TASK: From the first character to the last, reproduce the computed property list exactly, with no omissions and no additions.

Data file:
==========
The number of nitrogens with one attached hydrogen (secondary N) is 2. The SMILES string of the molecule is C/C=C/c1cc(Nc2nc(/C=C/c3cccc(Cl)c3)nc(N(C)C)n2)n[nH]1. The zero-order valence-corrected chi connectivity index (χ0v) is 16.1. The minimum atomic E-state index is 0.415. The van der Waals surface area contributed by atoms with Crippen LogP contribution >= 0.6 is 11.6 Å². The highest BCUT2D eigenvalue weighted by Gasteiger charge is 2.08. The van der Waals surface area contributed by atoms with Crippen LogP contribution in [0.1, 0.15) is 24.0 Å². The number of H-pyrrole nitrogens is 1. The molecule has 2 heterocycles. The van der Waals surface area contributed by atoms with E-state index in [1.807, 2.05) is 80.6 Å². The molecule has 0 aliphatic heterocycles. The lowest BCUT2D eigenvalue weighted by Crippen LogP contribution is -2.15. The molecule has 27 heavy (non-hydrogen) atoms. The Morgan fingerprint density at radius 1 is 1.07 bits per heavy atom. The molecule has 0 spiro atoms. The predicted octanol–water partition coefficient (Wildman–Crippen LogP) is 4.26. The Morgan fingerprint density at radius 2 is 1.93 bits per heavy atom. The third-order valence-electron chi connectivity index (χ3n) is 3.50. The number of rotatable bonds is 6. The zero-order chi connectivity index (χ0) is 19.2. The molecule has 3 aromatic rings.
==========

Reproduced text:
The number of nitrogens with one attached hydrogen (secondary N) is 2. The SMILES string of the molecule is C/C=C/c1cc(Nc2nc(/C=C/c3cccc(Cl)c3)nc(N(C)C)n2)n[nH]1. The zero-order valence-corrected chi connectivity index (χ0v) is 16.1. The minimum atomic E-state index is 0.415. The van der Waals surface area contributed by atoms with Crippen LogP contribution >= 0.6 is 11.6 Å². The highest BCUT2D eigenvalue weighted by Gasteiger charge is 2.08. The van der Waals surface area contributed by atoms with Crippen LogP contribution in [0.1, 0.15) is 24.0 Å². The number of H-pyrrole nitrogens is 1. The molecule has 2 heterocycles. The van der Waals surface area contributed by atoms with E-state index in [1.807, 2.05) is 80.6 Å². The molecule has 0 aliphatic heterocycles. The lowest BCUT2D eigenvalue weighted by Crippen LogP contribution is -2.15. The molecule has 27 heavy (non-hydrogen) atoms. The Morgan fingerprint density at radius 1 is 1.07 bits per heavy atom. The molecule has 0 spiro atoms. The predicted octanol–water partition coefficient (Wildman–Crippen LogP) is 4.26. The Morgan fingerprint density at radius 2 is 1.93 bits per heavy atom. The third-order valence-electron chi connectivity index (χ3n) is 3.50. The number of rotatable bonds is 6. The zero-order chi connectivity index (χ0) is 19.2. The molecule has 3 aromatic rings.